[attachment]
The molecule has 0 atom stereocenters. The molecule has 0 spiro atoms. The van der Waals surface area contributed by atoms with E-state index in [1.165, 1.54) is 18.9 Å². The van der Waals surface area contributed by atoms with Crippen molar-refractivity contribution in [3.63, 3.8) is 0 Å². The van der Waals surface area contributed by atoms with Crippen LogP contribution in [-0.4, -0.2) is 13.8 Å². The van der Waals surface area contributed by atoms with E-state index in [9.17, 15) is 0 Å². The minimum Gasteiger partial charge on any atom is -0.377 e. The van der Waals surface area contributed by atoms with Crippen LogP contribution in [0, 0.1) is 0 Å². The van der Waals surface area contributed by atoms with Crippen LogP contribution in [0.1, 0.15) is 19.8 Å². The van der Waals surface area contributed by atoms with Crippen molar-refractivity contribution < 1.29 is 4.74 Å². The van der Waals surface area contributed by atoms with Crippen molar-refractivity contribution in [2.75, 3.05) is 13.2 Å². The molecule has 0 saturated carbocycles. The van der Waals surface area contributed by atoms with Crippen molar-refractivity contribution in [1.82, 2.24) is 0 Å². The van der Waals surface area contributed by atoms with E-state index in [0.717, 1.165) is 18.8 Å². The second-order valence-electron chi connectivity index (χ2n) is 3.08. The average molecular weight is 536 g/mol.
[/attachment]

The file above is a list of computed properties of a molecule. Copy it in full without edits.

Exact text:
The molecule has 0 atom stereocenters. The molecule has 0 spiro atoms. The van der Waals surface area contributed by atoms with E-state index in [1.165, 1.54) is 18.9 Å². The van der Waals surface area contributed by atoms with Crippen molar-refractivity contribution in [3.63, 3.8) is 0 Å². The van der Waals surface area contributed by atoms with Crippen LogP contribution in [-0.4, -0.2) is 13.8 Å². The van der Waals surface area contributed by atoms with E-state index in [9.17, 15) is 0 Å². The minimum Gasteiger partial charge on any atom is -0.377 e. The van der Waals surface area contributed by atoms with Crippen LogP contribution in [0, 0.1) is 0 Å². The van der Waals surface area contributed by atoms with Crippen LogP contribution in [0.1, 0.15) is 19.8 Å². The van der Waals surface area contributed by atoms with Crippen molar-refractivity contribution < 1.29 is 4.74 Å². The van der Waals surface area contributed by atoms with Crippen molar-refractivity contribution in [2.75, 3.05) is 13.2 Å². The molecule has 0 saturated carbocycles. The van der Waals surface area contributed by atoms with Crippen molar-refractivity contribution in [1.82, 2.24) is 0 Å². The van der Waals surface area contributed by atoms with E-state index in [0.717, 1.165) is 18.8 Å². The second-order valence-electron chi connectivity index (χ2n) is 3.08. The average molecular weight is 536 g/mol.